The “soviet of the republic” once again demonstrated his being only a tool of the presidential power and unanimously adopted the amendments to the Criminal and the Criminal-process Code, introduced by the KGB head on behalf of Lukashenka on 2 December. As it has been already said, the new amendments provide criminal punishment for “discrediting of the country, passing false information about the situation in Belarus to foreign and international organizations” – from fine and 6-months’ arrest to 5 years of jail.
The upper chamber of the Belarusian “parliament” unanimously approved a bill providing for criminal liability for “discredit of the state”. Now that the document was passed, President Alexander Lukashenko will sign it, Russian newspaper “Kommersant” reported.
Today, if Senator John McCain were a Belarusian politician in Belarus, it is likely that he would be in prison. If Senator Joseph Biden were a Belarusian opposition politician in Belarus, probably he would be serving time in a labor colony. What would be their crime? Questioning – no matter how benignly – the policies or actions of their country’s president.
On 7 December Ihar Maslouski, head of Brest organization of Belarusian Helsinki Committee, received the refusal from the local authorities to his application for holding of a picket devoted to the Day of Human Rights on 11 December.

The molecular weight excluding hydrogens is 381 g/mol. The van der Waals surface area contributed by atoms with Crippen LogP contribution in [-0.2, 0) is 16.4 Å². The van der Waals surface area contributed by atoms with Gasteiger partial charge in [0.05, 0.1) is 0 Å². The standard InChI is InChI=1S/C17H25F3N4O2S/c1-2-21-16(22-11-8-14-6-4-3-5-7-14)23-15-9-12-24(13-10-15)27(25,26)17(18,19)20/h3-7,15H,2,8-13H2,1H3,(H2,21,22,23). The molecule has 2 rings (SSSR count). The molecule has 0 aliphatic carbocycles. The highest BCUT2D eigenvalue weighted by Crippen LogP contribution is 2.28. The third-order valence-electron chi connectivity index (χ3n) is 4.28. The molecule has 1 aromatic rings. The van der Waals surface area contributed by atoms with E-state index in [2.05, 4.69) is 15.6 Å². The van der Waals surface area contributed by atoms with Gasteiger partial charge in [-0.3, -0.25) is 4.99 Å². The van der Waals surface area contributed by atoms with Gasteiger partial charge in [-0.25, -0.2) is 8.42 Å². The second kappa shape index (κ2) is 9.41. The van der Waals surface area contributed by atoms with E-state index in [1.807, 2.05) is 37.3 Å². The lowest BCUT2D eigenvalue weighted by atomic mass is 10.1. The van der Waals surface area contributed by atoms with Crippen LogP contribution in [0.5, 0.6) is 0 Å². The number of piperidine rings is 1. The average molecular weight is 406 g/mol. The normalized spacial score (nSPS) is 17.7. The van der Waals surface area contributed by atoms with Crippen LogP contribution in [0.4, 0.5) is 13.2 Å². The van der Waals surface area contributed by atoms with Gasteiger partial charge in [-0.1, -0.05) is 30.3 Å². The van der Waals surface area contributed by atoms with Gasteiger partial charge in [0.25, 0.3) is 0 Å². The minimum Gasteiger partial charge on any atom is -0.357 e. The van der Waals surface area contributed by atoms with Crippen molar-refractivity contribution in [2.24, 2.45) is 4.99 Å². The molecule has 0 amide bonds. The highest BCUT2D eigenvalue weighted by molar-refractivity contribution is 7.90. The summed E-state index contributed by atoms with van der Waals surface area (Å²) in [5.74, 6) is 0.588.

The administration of George Bush expressed concern over adoption of amendments to the Criminal Code of Belarus. “As we said in our statement on December 2, 2005, the U.S. joins the European Union in once again expressing concern about developments in Belarus. The provisions of the bill amending the penal code appear to violate international norms and many of Belarus’ human rights commitments, including the rights to freedom of association and freedom of expression. This bill seems clearly aimed at intimidating Belarusian citizens and stifling free speech as the country approaches presidential elections in 2006,” – the statement in Washington by the US foreign affairs agency reads.
“The U.S. calls on the Belarusian authorities to respect democratic values and the rule of law, so that the rights of Belarusian citizens are fully respected”, - the US Department of State underlines.
Russian President Vladimir Putin struck a hard line Thursday in a dispute with neighboring Ukraine over natural gas supplies, saying that the former Soviet republic can afford to pay the market price for Russian gas. Cabinet officials reported to Putin that Russia and Ukraine had failed to strike a deal on Russian natural gas supplies to Ukraine next year.
The Belarusian Defense Ministry has finally decided to decommission some of its 19th-century small arms, the ministry said in a statement Thursday. "Analysis of small arms in service with [Belarusian] armed forces showed that certain types of weaponry have become outdated and their technical characteristics no longer satisfy modern requirements," the ministry said. "These weapons are no longer in production in manufacturer-countries and will no longer be used to equip the armed forces."